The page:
The scandal of the mobile 5G affair is not that the Europeans refused to give in to Trump administration pressure to cease all purchases from Huawei. Who knows how bad the security issue is—the Trump people have no specific examples—but the main point is that we have no alternatives to propose. We dropped the ball. That’s the scandal.
The scandal is real. Not only are there no 5G infrastructure products to recommend, but deployment of 5G equipment in our own networks is well-behind other countries. (The TV ads for 5G are for limited and pre-standard implementations.) That means we will be similarly late with the 5G applications that should be our bread and butter. That’s an infrastructure problem. Government is not doing its job.
This is happening all over the place. Climate change is an obvious example. The US has singularly low gasoline prices and no thought of carbon pricing. For the auto industry we’re even rolling back fuel efficiency standards. We’ve created an environment where US companies cannot use the US market to achieve world status. Tesla—our shining light in this area—is the exception that proves the rule: created with Obama seed capital and almost forced out of business. The Chevy Bolt is a South Korean technology product. China is already building a 21st century electrical backbone. It’s all a great big 5G.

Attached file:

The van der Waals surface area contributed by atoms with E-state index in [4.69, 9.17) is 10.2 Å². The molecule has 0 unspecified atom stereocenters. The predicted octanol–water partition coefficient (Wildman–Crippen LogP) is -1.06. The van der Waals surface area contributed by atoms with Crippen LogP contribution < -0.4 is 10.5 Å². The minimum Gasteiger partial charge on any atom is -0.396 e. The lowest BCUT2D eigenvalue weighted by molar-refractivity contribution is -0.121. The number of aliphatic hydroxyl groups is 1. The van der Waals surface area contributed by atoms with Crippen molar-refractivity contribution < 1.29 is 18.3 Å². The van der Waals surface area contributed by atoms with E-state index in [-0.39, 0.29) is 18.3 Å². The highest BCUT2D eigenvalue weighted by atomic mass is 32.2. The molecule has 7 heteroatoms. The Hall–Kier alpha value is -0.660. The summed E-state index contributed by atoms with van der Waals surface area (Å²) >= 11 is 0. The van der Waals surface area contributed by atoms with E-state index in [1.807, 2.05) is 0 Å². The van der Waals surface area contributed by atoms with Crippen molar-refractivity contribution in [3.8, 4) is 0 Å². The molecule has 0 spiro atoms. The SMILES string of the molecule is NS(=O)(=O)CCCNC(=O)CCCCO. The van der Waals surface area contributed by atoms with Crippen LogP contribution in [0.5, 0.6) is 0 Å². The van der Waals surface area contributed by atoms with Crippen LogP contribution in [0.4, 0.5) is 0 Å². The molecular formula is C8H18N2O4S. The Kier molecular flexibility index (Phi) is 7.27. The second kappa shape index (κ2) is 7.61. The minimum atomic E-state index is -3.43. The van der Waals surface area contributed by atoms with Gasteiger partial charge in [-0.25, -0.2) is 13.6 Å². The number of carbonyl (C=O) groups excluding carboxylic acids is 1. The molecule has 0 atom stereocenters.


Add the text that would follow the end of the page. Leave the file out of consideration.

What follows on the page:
We ourselves have proved over and over again that government needs to lead—before there’s profit to be had. Sure we’re now funding AI, but that’s late in the game. By contrast the Energy Department research budget is nowhere near what’s needed: next year—for the first time—we are funding work on in-network electrical power storage. Research universities were specifically hit by Trump’s 2017 tax plan.
Dominant countries have a tendency to believe their position was given by God. (My favorite example is the 17th century Brits who wasted fortunes looking for gold in South America, because they couldn’t believe God would have given it all to the Spanish!) It’s all too easy to get complacent, and with the ever-more-powerful Evangelicals it’s even doctrine. In the current technology environment, our ascendance could disappear in a heartbeat. We’ve got to stop believing in our divine anointment (and also stop counting our aircraft carriers on defense).
Our business-minded leaders need a business metaphor. As a country we’ve gotten ourselves stuck in a harvesting strategy—with all the benefits flowing (literally!) straight to the investors. We’d better get back to reinvesting for growth.